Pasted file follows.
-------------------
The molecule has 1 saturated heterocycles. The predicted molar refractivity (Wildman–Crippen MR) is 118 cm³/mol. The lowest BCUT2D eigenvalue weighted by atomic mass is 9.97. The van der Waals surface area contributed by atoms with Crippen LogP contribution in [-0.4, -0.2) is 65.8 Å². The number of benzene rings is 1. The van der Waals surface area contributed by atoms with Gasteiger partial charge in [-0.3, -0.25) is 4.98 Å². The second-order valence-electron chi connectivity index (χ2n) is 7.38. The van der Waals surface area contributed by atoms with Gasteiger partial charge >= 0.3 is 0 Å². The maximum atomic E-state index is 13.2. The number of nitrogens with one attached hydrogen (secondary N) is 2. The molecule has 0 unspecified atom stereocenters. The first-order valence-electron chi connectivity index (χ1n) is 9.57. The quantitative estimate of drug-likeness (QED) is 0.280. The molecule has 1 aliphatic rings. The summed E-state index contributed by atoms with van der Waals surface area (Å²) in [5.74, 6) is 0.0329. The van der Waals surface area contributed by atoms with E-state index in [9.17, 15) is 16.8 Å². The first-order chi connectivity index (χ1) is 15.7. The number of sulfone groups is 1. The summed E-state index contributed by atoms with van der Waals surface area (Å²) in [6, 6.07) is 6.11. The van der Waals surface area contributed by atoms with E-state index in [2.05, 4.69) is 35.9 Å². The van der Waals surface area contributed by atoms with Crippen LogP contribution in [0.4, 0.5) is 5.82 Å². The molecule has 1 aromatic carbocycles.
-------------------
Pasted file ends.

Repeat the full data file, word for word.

The molecule has 1 saturated heterocycles. The predicted molar refractivity (Wildman–Crippen MR) is 118 cm³/mol. The lowest BCUT2D eigenvalue weighted by atomic mass is 9.97. The van der Waals surface area contributed by atoms with Crippen LogP contribution in [-0.4, -0.2) is 65.8 Å². The number of benzene rings is 1. The van der Waals surface area contributed by atoms with Gasteiger partial charge in [-0.3, -0.25) is 4.98 Å². The second-order valence-electron chi connectivity index (χ2n) is 7.38. The van der Waals surface area contributed by atoms with Gasteiger partial charge >= 0.3 is 0 Å². The maximum atomic E-state index is 13.2. The number of nitrogens with one attached hydrogen (secondary N) is 2. The molecule has 0 unspecified atom stereocenters. The first-order valence-electron chi connectivity index (χ1n) is 9.57. The quantitative estimate of drug-likeness (QED) is 0.280. The molecule has 1 aliphatic rings. The summed E-state index contributed by atoms with van der Waals surface area (Å²) in [5.74, 6) is 0.0329. The van der Waals surface area contributed by atoms with E-state index in [9.17, 15) is 16.8 Å². The first-order chi connectivity index (χ1) is 15.7. The number of sulfone groups is 1. The summed E-state index contributed by atoms with van der Waals surface area (Å²) in [6, 6.07) is 6.11. The van der Waals surface area contributed by atoms with E-state index in [2.05, 4.69) is 35.9 Å². The van der Waals surface area contributed by atoms with Crippen LogP contribution in [0.4, 0.5) is 5.82 Å². The molecule has 1 aromatic carbocycles.